What are the symptoms of dehydration? Signs to spot and how to prevent heat stroke as UK prepares for heatwave

Temperatures are forecast to exceed 40C in parts of the UK

Brits are being warned that an “exceptional” hot spell could lead to “widespread impacts” on people and infrastructure.

The Met Office has issued a red heat warning for the first time ever - as 41C temperatures are predicted for Heathrow Airport on Tuesday (19 July).

There could be “serious” health implications of the hot weather in the coming days, as a sweltering heatwave sweeps the UK.

The red weather warning will be in place for London, Manchester and as are as the Vale of York on Monday (18 July) and Tuesday.

Brits are being warned to be wary of the “serious” health implications of the hot weather (Composite: Kim Mogg / NationalWorld)

What is a red weather warning?

The Met Office is forecasting temperatures exceeding 40C for the first time.

It is currently predicting highs of 41C could be seen at Heathrow Airport on 19 July, which would make it the hottest day on record in the UK.

The current record is 38.7C seen in Cambridge in 2019.

A red heat warning means that the Met Office expects “extreme heat”.

A level four heat health alert has been issued by the UK Health Security Agency (UKHSA) for Monday and Tuesday.

It has declared the coming hot spell a “national emergency” and this is “reached when a heatwave is so severe and/or prolonged that its effects extend outside the health and social care system”.

At this level, illness and death may occur among the fit and healthy, and not just in high-risk groups.

People are being urged to take precautions in the warm weather and to be aware of the direct health effects of extreme heat, including heatstroke and dehydration.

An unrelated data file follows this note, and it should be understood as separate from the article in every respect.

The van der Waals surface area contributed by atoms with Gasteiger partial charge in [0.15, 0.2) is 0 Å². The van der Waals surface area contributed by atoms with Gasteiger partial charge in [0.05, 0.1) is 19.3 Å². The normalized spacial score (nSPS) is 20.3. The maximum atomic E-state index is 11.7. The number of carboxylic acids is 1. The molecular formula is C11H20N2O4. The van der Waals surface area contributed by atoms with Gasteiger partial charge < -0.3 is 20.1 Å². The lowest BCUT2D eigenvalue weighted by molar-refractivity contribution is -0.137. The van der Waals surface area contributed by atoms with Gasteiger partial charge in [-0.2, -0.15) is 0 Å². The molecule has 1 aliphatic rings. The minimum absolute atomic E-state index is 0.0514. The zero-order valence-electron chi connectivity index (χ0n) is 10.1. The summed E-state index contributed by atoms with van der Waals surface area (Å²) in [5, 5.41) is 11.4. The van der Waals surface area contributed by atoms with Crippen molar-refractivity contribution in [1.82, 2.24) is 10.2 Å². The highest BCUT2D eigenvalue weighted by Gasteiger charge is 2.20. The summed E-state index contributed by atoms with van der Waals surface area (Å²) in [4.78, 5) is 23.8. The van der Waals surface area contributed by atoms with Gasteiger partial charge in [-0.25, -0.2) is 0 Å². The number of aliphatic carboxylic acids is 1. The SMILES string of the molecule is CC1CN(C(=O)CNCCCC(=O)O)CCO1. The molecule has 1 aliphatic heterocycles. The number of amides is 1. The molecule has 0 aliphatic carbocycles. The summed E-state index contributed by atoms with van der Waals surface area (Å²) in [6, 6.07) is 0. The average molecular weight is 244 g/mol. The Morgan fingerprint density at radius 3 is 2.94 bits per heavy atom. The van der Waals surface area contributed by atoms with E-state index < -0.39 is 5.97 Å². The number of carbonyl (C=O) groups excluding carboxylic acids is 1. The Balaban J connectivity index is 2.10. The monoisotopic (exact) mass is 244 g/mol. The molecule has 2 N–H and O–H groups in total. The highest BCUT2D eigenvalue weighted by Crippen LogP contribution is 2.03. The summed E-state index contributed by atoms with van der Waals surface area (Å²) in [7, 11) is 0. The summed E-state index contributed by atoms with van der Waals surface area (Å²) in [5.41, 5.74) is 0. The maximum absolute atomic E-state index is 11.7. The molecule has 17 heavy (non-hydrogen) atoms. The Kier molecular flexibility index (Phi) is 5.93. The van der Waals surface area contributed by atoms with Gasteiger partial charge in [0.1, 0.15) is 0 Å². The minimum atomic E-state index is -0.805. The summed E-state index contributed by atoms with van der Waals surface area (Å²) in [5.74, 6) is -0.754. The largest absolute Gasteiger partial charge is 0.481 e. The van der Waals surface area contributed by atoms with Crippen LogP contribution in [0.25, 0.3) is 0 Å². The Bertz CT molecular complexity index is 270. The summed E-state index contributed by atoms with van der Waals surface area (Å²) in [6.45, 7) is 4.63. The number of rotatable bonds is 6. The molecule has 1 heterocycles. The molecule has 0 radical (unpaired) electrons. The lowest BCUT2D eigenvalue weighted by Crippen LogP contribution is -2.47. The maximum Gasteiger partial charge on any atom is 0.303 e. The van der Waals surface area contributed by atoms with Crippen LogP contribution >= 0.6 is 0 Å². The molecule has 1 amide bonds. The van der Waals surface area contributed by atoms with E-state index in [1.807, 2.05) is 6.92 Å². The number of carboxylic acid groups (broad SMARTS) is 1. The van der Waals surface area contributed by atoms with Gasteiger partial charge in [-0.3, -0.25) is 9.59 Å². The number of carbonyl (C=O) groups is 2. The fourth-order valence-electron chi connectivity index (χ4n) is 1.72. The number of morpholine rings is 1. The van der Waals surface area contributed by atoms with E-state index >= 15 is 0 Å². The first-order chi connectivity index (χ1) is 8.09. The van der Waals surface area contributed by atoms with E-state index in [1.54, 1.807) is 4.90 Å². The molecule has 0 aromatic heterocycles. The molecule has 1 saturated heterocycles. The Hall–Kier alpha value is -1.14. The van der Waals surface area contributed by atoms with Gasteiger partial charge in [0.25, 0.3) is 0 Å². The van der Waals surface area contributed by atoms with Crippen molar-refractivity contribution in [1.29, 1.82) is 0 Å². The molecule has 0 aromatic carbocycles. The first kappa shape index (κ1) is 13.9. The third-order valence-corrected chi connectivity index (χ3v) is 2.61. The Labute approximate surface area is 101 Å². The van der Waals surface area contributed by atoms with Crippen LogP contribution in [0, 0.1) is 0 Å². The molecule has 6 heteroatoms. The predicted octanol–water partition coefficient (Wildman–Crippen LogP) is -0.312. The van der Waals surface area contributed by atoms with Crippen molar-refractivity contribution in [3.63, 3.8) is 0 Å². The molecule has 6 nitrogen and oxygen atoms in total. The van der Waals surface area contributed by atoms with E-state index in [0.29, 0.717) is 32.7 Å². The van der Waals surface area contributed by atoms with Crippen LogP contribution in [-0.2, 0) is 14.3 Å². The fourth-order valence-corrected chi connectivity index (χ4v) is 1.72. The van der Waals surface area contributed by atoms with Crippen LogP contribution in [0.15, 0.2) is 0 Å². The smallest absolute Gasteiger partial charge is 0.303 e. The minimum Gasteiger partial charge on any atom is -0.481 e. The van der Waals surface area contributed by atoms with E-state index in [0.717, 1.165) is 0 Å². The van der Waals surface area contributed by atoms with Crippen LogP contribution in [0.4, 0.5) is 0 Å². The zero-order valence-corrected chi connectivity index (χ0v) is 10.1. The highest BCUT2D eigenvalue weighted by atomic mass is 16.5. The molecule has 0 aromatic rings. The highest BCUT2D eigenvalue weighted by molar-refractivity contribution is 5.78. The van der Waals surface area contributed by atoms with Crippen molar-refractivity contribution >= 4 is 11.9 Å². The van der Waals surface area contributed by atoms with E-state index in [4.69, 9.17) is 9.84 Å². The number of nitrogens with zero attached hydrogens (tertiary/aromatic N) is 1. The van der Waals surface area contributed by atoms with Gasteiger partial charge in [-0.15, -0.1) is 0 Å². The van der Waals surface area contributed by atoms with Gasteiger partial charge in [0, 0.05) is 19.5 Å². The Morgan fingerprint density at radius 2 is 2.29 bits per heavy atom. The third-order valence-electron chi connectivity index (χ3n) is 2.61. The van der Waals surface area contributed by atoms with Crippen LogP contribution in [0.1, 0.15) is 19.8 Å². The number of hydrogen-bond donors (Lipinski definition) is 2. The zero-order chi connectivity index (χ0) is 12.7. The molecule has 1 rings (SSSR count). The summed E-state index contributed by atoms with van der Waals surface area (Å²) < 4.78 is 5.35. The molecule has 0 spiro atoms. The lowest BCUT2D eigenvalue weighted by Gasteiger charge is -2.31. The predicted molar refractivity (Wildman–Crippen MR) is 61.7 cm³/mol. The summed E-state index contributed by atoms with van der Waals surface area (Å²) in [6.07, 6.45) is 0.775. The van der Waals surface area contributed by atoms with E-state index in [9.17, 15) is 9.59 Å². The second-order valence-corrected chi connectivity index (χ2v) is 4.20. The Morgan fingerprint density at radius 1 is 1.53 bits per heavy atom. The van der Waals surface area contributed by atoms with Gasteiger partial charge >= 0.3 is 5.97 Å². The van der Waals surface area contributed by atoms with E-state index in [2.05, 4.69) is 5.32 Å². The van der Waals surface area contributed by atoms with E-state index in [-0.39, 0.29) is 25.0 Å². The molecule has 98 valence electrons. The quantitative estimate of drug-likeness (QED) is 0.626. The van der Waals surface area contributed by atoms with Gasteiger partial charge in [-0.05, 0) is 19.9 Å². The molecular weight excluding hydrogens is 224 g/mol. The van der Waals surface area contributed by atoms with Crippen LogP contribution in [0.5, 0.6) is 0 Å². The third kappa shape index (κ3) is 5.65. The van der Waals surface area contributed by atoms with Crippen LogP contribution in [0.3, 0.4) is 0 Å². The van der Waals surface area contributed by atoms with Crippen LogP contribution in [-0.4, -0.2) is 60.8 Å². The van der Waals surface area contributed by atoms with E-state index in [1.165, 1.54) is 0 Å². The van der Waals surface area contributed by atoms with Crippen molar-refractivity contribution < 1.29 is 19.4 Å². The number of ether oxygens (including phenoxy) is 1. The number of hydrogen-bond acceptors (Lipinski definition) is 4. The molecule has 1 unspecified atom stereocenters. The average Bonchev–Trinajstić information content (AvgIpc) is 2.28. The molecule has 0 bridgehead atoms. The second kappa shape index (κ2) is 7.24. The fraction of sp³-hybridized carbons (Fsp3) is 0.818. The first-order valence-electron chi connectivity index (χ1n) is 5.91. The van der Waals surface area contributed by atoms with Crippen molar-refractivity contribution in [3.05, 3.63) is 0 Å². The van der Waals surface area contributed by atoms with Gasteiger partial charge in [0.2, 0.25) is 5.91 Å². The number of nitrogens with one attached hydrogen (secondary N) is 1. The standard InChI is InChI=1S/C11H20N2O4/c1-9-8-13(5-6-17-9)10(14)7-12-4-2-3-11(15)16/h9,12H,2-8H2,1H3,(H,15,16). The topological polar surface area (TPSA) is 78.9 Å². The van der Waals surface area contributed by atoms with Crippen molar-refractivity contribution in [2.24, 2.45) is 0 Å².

What are the symptoms of dehydration?

Dehydration is a common symptom of extreme heat and occurs when the body loses more fluid than it is taking in.

When the normal water content of your body is reduced, this upsets the balance of salts and sugar in your body, affecting the way it functions. If left untreated, symptoms can worsen and become a more serious problem.

Early warning signs of dehydration include:

  • Feeling thirsty
  • Dark yellow and strong smelling urine
  • Feeling dizzy or lightheaded
  • Feeling tired
  • Dry mouth, lips and eyes
  • Urinating little and fewer than four times per day

A lack of fluids is the most common cause of dehydration, but it can occur more easily if you are suffering from heatstroke, have a high temperature of 38C or above, have diabetes, or you have been vomiting or have diarrhoea.

How can I treat dehydration?

If you are severely dehydrated your body needs to be replenished with the sugar, salts and minerals it lost.

Oral rehydration sachets are a good way to do this, which a pharmacist can recommend, or you can drink lots of water. Try to avoid large amounts of tea or coffee as these are high in caffeine.

If you feel too hot, it is advised that you move to a cool place, lie down with your feet slightly raised, and apply cold water to your skin to help bring your body temperature down.

You should call 999 or go to A&E if:

  • you are feeling unusually tired
  • you are confused and disorientated
  • any dizziness when you stand up doesn’t go away
  • you haven’t urinated for eight hours
  • your pulse is weak or rapid
  • you have fits (seizures)

These symptoms can be signs of serious dehydration and require urgent treatment.